There are two key takeaways from Wisconsin’s pioneering school choice programs. First, students in the programs outperform their public school peers. Second, the taxpayer cost is sixty-nine percent of public school spending.
As president of School Choice Wisconsin, these results spur my work every day. At School Choice Wisconsin we connect with schools and families to imagine a better future — whether that means expanding a school, finding the right option for a particular student, or simply spreading the word about the results and the need for more progress.
Parents are the best judge of what will work for their children. State policy should be guided by that belief.
That means our work often takes us to the state Capitol. In the current session, we are focusing on reforms to “decouple” school choice from property taxes, reduce the workload on both schools and the state Department of Public Instruction, and save taxpayers hundreds of millions of dollars.
But while school choice is a good deal for Wisconsin taxpayers, it’s not just about the money or academic results.
The benefits extend far beyond the classroom. Research shows that choice students are less likely to run into trouble with the criminal justice system. They are more likely to graduate high school and attend post-secondary education.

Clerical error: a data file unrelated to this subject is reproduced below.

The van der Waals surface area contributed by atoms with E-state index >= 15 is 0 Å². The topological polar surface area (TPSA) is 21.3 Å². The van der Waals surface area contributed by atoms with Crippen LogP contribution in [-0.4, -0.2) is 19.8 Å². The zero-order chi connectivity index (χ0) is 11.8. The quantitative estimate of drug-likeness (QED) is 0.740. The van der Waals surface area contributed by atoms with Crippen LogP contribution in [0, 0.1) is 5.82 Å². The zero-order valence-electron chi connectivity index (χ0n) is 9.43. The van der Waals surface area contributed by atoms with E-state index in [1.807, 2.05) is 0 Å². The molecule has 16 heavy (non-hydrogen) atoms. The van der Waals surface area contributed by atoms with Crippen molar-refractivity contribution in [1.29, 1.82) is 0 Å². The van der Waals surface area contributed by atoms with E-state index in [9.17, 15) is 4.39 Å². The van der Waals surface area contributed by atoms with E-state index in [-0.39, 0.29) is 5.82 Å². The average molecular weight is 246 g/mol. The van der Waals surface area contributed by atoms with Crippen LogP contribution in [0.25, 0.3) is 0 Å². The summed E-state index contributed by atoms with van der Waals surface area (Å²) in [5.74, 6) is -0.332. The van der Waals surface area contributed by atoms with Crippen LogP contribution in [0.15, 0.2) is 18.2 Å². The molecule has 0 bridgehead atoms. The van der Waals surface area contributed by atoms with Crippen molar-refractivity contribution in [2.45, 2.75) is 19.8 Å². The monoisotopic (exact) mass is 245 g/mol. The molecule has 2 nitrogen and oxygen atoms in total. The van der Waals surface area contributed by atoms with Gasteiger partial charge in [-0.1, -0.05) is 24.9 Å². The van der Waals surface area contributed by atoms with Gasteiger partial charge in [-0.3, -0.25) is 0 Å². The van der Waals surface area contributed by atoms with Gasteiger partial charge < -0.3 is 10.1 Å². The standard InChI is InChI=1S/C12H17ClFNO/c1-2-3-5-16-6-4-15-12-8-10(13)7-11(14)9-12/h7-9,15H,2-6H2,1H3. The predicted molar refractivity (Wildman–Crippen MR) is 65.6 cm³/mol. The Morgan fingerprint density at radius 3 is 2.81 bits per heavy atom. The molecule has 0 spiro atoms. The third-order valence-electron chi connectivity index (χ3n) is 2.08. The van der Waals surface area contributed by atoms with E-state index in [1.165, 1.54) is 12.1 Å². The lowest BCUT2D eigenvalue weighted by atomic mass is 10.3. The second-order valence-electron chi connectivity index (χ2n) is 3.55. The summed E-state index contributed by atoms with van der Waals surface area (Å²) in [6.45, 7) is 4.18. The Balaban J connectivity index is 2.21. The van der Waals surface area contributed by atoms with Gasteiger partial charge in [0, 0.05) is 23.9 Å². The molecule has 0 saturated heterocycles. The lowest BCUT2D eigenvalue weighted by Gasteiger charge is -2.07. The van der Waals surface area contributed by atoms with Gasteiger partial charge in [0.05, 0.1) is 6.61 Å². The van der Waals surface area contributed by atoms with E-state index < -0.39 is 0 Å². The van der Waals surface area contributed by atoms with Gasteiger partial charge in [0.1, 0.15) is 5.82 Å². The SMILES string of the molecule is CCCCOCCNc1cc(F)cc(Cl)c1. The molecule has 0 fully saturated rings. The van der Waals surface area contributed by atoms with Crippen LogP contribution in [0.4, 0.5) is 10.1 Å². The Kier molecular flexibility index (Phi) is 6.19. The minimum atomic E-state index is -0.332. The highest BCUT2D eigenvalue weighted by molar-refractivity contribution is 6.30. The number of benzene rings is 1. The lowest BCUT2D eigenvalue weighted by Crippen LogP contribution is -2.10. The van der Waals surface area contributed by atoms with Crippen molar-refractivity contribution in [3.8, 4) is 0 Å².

The bottom line? Not only does school choice work to improve educational results, it changes lives.
And, reforming school choice finance can lower property taxes.
At issue is the way the state’s choice programs are funded. The Milwaukee choice program — the state’s largest — will soon be 100 percent funded through state general-purpose revenue. The other three programs — the Racine Parental Choice Program, the statewide Wisconsin Parental Choice Program, and the Special Needs Scholarship Program — are more complex and involve local property taxpayers.
Decoupling reforms would mean that all choice programs would eventually be financed exclusively by state general-purpose revenue, just as Milwaukee’s will be starting next year. It’s the most equitable – and most sensible – way.
Governor Tony Evers endorsed this concept while superintendent of public instruction. It would save schools and the Department of Public Instruction time and administrative costs and provide property tax relief to local districts.
In other words, decoupling is a win-win for taxpayers and school choice.
While it can be difficult for Republicans and Democrats to find common ground in Madison, decoupling is one policy proposal with bipartisan support. Both Democrats and Republicans have introduced bills to decouple the choice programs from property taxes.
SCW has long played a leading role in advancing education reform in Wisconsin. We helped secure a record funding increase for Wisconsin’s school choice programs. We fought back against legal attacks on school choice.
In the coming weeks and months, SCW and our sister organization School Choice Wisconsin Action have our sights set on a new goal: strengthening school choice for generations to come and helping ensure hardworking property taxpayers keep more of their own money in their pockets.
That’s a future we can all get behind.